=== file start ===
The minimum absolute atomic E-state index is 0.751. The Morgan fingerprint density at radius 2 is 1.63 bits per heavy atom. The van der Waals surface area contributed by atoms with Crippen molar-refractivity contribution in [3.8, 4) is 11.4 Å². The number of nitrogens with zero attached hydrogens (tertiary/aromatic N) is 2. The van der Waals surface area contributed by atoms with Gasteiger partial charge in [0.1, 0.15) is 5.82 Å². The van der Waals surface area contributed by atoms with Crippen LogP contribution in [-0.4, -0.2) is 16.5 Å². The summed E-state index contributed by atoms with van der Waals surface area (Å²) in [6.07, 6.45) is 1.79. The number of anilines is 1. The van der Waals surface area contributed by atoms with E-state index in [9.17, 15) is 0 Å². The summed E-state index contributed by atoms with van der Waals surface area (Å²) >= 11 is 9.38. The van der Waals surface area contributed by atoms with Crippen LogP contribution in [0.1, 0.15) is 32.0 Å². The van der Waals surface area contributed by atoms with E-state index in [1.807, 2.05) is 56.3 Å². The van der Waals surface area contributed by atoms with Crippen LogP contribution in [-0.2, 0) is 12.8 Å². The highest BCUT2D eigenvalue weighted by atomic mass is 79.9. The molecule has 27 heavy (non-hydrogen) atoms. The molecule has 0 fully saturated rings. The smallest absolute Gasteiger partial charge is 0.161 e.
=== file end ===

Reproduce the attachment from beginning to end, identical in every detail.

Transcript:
The minimum absolute atomic E-state index is 0.751. The Morgan fingerprint density at radius 2 is 1.63 bits per heavy atom. The van der Waals surface area contributed by atoms with Crippen molar-refractivity contribution in [3.8, 4) is 11.4 Å². The number of nitrogens with zero attached hydrogens (tertiary/aromatic N) is 2. The van der Waals surface area contributed by atoms with Gasteiger partial charge in [0.1, 0.15) is 5.82 Å². The van der Waals surface area contributed by atoms with Crippen LogP contribution in [-0.4, -0.2) is 16.5 Å². The summed E-state index contributed by atoms with van der Waals surface area (Å²) in [6.07, 6.45) is 1.79. The number of anilines is 1. The van der Waals surface area contributed by atoms with E-state index in [9.17, 15) is 0 Å². The summed E-state index contributed by atoms with van der Waals surface area (Å²) >= 11 is 9.38. The van der Waals surface area contributed by atoms with Crippen LogP contribution in [0.1, 0.15) is 32.0 Å². The van der Waals surface area contributed by atoms with E-state index in [1.807, 2.05) is 56.3 Å². The van der Waals surface area contributed by atoms with Crippen LogP contribution in [-0.2, 0) is 12.8 Å². The highest BCUT2D eigenvalue weighted by atomic mass is 79.9. The molecule has 27 heavy (non-hydrogen) atoms. The molecule has 0 fully saturated rings. The smallest absolute Gasteiger partial charge is 0.161 e.